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Equitable Distribution Law in NY

Understanding How Property Is Divided in a New York Divorce

If you are going through a divorce in New York, you must think about how you want to divide your marital property. New York is an equitable distribution state, meaning divorcing couples must divide and distribute their marital property equitably. However, don’t make the mistake of thinking that “equitable” means equal, as New York’s equitable distribution law only ensures that marital property is divided fairly and reasonably.

To ensure the fair and reasonable distribution of marital property, our divorce lawyers will connect you to our trusted network of financial consultants, forensic accountants, and appraisers to ensure all assets are identified and documented. Oftentimes, what seems fair to one spouse may not seem fair to the other, therefore we will guide you towards reaching a mutually agreed upon, amicable resolution with your spouse. You can count on us to ensure your best interests are protected and marital assets accounted for no matter how complex your situation may be.

To discuss your situation with us, contact our firm online or at (518) 299-0314!

Marital Property vs. Separate Property

To better understand the equitable distribution process and assets that are relevant to your particular case, you must be aware of the difference between marital and separate property. Should you hire our Schenectady attorneys, we will thoroughly address any questions or uncertainties you have along the way. In the meantime, however, it will benefit you to learn the following information concerning marital vs. separate property.

Marital Property: All property that you and your spouse earned or acquired during the marriage unless arranged otherwise.

  • Home property
  • Investment property
  • Cars
  • Boats
  • Furniture
  • Jewelry
  • Artwork
  • Cash
  • Securities
  • Stocks
  • Bank accounts
  • Retirement accounts
  • Pensions
  • Advanced educational degrees
  • Business permits and investments
  • Gifts to each other

Separate property: All property acquired before entering the marriage.

  • Real or personal property
  • Inheritances
  • Gifts from someone other than your spouse
  • Personal injury awards (under certain circumstances)
  • Property acquired in exchange for separate property during the marriage
  • Any increase in the value of your separate property (unless the increase is from you or your spouse’s contributions during the marriage)
  • Property described as separate property in a written agreement (i.e. a prenuptial agreement)

How Judges Determine the Equitable Distribution of Property in NY

As mentioned above, marital property is not automatically split in half and equally distributed to both spouses. New York judges will instead consider the following 13 factors to determine the equitable distribution of marital property:

  • The income and property of each spouse at the time of the marriage, and at the time of the divorce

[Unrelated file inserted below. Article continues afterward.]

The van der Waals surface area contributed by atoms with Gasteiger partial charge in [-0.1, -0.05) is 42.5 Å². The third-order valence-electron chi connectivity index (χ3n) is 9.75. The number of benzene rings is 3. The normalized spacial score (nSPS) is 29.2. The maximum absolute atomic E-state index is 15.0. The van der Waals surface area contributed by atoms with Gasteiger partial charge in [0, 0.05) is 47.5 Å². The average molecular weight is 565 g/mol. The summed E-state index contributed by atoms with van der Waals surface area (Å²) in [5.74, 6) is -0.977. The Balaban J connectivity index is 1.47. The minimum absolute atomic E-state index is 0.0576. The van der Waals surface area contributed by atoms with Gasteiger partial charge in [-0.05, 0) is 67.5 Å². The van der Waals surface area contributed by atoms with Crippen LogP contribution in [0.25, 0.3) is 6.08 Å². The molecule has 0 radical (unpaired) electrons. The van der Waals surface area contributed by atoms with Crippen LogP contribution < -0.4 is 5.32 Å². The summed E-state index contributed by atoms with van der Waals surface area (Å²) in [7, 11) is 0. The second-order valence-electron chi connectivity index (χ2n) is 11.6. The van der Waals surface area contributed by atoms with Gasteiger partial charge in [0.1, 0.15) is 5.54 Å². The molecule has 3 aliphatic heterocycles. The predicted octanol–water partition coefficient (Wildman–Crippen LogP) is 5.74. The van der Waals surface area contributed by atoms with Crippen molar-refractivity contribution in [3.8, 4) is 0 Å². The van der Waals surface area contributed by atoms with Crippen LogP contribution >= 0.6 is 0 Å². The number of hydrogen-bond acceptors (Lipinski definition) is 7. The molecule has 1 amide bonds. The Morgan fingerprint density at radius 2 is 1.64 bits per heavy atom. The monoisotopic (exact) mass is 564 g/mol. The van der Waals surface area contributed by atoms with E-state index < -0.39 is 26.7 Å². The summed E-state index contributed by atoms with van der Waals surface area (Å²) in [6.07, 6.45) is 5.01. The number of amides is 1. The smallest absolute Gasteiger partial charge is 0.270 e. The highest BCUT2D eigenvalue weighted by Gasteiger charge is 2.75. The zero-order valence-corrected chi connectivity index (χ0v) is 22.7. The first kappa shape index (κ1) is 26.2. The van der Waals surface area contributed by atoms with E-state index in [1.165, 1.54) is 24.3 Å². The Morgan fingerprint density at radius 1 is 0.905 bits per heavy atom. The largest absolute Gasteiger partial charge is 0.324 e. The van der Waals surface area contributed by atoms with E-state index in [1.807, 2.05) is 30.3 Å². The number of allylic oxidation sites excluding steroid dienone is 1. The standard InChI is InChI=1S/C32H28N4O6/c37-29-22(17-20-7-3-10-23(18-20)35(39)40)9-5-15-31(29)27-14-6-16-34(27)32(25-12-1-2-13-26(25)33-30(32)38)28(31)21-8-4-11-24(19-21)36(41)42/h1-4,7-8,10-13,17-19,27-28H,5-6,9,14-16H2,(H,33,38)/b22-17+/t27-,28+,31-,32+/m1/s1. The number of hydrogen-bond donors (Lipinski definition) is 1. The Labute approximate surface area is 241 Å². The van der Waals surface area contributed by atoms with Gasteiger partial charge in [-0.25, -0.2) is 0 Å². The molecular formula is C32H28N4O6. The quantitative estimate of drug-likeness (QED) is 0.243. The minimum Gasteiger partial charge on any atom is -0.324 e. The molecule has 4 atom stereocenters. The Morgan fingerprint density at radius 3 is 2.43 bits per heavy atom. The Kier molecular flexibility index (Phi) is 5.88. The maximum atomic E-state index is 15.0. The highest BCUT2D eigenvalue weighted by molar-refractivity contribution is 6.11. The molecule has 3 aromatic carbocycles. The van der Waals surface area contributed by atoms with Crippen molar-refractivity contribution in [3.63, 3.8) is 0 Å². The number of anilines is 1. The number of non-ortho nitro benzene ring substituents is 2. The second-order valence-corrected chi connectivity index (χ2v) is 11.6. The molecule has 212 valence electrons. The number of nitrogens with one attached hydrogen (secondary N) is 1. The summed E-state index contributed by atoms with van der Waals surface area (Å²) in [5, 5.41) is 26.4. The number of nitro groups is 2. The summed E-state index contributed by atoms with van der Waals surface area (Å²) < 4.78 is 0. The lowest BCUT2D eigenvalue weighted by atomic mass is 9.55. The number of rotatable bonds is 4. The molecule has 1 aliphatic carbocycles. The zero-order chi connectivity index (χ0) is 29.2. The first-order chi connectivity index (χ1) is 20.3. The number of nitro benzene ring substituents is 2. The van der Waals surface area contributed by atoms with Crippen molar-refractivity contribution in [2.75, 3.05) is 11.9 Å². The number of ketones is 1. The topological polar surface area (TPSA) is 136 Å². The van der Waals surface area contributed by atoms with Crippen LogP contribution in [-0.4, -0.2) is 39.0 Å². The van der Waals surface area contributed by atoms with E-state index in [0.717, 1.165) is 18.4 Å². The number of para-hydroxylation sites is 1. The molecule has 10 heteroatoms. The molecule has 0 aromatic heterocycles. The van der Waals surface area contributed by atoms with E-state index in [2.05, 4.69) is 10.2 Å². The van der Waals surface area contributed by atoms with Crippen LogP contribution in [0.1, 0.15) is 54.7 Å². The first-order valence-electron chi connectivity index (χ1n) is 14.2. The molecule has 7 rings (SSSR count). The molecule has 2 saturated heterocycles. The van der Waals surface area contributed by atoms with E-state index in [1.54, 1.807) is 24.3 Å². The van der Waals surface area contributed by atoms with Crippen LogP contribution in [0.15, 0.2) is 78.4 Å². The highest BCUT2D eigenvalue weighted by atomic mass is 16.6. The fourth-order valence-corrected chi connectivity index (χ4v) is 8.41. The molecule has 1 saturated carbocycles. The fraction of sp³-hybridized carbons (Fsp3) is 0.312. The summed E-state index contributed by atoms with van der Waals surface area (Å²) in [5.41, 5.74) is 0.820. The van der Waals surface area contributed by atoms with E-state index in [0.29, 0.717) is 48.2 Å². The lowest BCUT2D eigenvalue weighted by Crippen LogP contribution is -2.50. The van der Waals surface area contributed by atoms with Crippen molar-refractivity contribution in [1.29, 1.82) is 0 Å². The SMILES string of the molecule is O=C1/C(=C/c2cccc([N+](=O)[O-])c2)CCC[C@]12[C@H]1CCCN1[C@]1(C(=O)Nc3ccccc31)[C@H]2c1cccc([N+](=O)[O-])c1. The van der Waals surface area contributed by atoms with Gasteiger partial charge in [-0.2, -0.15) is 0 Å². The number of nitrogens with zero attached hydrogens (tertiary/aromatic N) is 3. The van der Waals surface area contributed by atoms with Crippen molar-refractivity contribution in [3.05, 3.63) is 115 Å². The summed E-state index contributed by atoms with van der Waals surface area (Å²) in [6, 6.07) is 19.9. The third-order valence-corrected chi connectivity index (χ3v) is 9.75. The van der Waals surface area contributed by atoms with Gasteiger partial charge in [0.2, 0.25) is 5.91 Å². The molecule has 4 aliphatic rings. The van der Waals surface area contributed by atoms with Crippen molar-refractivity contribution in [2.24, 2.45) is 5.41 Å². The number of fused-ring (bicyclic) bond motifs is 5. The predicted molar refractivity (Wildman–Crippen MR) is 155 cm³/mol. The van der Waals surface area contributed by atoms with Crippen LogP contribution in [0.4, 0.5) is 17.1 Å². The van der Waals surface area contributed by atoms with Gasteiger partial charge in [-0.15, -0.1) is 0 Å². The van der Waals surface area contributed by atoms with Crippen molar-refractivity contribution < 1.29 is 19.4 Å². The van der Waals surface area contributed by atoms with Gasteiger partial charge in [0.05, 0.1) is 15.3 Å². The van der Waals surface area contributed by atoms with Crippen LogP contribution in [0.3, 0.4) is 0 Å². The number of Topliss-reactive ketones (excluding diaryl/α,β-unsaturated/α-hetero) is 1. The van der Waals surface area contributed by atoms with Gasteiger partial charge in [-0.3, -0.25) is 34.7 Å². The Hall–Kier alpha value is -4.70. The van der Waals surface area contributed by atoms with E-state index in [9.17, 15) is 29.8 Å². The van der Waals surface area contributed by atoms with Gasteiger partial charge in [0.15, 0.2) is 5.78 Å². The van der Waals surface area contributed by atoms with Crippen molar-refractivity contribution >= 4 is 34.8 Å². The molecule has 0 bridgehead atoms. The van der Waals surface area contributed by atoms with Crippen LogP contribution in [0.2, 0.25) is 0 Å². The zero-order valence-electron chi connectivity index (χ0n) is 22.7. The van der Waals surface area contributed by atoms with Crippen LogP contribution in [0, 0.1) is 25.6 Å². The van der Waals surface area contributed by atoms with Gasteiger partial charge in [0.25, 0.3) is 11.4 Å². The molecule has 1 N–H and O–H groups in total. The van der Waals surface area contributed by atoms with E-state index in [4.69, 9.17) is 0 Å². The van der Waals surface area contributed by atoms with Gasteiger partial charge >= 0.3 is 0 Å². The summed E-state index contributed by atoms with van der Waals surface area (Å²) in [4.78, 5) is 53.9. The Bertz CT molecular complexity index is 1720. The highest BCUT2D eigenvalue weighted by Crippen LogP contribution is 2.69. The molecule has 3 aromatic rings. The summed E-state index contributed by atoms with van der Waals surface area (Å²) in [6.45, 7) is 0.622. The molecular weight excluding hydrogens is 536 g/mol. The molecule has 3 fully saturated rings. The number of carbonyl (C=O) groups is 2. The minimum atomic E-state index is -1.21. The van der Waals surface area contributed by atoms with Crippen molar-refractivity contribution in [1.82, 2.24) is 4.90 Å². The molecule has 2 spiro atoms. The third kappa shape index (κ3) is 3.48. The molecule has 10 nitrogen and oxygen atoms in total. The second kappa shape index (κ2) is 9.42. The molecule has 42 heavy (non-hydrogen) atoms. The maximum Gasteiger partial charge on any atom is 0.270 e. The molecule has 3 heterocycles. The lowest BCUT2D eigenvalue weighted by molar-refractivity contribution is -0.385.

• The length of the marriage and the age and health of both spouses
  • If there are minor children involved, the need of the spouse who has custody of the children to live in the marital residence and to use or own its household contents
  • The loss of inheritance and pension rights of each spouse because of the divorce
  • The loss of health insurance benefits of each spouse because of the divorce
  • Any award of support or maintenance the court will be making
  • Whether one spouse made contributions to marital property that the spouse does not have title to; for example, where one spouse helps the other spouse increase their ability to earn more money by getting a degree or certification
  • The liquid or non-liquid character of all marital property (“liquid” means that the property can easily be converted to cash)
  • The probable future financial circumstances of each party
  • The impossibility or difficulty of determining the value of certain assets, like interests in a business, and whether one spouse should be awarded the business so it can be run without interference by the other spouse
  • The tax consequences to each party
  • Whether either spouse has wasted or used up any of the marital property while the divorce was ongoing
  • Whether either spouse transferred or disposed of marital property at less than market value, knowing that the divorce would be happening

Questions? Come to Us for Answers.

Our divorce attorneys at DeLorenzo, Grasso & Dalmata, LLP understand that you have a lot on your mind and are overwhelmed with emotions, responsibilities, and uncertainties. To help ease the burden of your situation, allow us to handle the legalities of your case and leverage our experience, insights, and legal network to help your situation. We will ensure your marital and separate property is accurately and precisely accounted for, distributed, and legally documented so that no stone is left unturned.

We encourage you to reach out to us online or at (518) 299-0314 to schedule your free consultation and learn more. We are available 24/7 to serve you.

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